A case in point is the "P-3 spy plane" incident off the coast of China in 2001. A US P-3 surveillance plane was nudged in the air by a much smaller Chinese fighter jet. The Chinese jet crashed and the P-3 made an emergency landing in China without permission after heroic efforts by the American pilot. America and China had two very different foci about the issue. Americans were obsessed with the initial cause of the incident (reckless Chinese piloting) while the Chinese wanted to address the broader situation (American spying and an unapproved landing). The resolution, after potentially damaging economic consequences loomed, was a mealy-mouthed statement of "regret" by the Americans that satisfied Chinese needs for apology without triggering American anger about causality by actually giving an apology.

Nisbett provides a nice balance of illustration and summarization of the research which he, his students, and the members of his profession have assembled over several decades. The implications of this research for medicine, law, science, human rights, and international relations generally are substantial.

Take for instance the case of public debate and rhetoric. Asians, and their governments, generally distrust the value of public airing of different sides of a debate. The strange (to Western eyes) role of South Korea's education system in not teaching their students about the specifics of life in North Korea is a case in point. Public discourse is more often seen as boilerplate consensus rather than a list of debating points that must be addressed by political opponents. And in fact, counterintuitively, when people are shown two explanations for an event, one plausible, then one implausible, Asians will view the plausible explanation as less likely after hearing the implausible explanation while Westerners will consider the plausible explanation more likely after hearing the implausible explanation.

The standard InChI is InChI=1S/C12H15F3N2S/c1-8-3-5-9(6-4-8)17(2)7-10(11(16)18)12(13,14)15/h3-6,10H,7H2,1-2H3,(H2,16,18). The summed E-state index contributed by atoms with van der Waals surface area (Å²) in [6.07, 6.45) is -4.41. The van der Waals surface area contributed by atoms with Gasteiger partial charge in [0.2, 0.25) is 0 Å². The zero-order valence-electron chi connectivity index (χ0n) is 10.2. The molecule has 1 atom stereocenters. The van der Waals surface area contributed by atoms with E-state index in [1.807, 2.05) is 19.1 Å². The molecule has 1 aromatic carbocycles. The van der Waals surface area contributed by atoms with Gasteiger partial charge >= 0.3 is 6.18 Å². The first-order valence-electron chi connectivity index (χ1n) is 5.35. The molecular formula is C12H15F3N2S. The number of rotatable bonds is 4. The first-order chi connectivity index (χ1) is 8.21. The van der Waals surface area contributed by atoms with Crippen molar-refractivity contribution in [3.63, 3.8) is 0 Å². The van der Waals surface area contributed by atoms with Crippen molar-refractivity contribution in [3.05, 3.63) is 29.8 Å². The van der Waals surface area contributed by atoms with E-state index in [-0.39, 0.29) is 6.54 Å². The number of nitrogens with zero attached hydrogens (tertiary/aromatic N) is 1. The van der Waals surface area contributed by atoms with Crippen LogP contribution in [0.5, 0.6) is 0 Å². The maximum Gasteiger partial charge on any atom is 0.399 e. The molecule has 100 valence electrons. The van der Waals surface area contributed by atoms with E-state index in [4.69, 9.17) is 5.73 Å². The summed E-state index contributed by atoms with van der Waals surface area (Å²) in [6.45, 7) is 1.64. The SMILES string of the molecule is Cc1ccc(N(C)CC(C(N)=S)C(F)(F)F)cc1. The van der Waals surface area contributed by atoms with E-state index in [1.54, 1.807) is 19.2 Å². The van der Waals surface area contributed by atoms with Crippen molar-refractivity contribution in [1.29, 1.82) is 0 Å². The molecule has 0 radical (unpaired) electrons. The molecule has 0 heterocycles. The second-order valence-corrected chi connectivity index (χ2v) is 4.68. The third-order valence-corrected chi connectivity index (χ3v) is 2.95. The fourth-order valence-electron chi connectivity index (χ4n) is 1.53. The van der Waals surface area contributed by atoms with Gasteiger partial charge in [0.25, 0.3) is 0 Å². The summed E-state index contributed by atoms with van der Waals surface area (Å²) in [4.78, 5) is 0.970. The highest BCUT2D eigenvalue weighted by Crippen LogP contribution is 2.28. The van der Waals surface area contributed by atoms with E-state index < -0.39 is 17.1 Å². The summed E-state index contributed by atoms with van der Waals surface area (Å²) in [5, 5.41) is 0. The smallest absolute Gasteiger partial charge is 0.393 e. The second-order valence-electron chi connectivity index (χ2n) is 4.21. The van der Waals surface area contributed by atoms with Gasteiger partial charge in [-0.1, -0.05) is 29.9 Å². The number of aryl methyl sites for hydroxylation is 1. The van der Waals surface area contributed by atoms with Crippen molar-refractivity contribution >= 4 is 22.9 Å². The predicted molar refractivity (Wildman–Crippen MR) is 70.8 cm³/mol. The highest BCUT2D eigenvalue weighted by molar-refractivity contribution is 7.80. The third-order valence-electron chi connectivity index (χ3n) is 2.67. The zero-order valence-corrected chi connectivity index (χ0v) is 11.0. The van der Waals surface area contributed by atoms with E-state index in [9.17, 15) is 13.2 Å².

In the West, from an early age, children are expected to express themselves verbally and make a case for their desires and opinions using elementary rules of logic, of noncontradiction. This skill is highly valued, often very well remunerated, and generally considered both a sign of intelligence and of a good education. Japanese students at the primary and secondary levels, temporarily living in the US when their fathers are transferred for work, are occasionally diagnosed as "learning disabled" because they haven't been educated to speak in class and display progressively better skills in applying formal logic and identifying causality.

Consider the following however:

Ask people to verbally describe the steps they are taking to solve a puzzle in a laboratory setting. Western participants proceed as normal while the Asian participants find it much more difficult to complete the puzzle if they are required to verbalize the steps they take. The problem becomes very acute, Nisbett relates, for Asian grad students coming to America who are held to particularly high standards of verbal participation in the classroom and who will be required to epitomize and rationalize their research with fellow students and teachers.

Indeed, Nisbett believes that learning Western logic and scientific rhetoric is often the last and most difficult (but not impossible) step that Asian students working at his university must complete in order to enter the highest ranks of scientific success.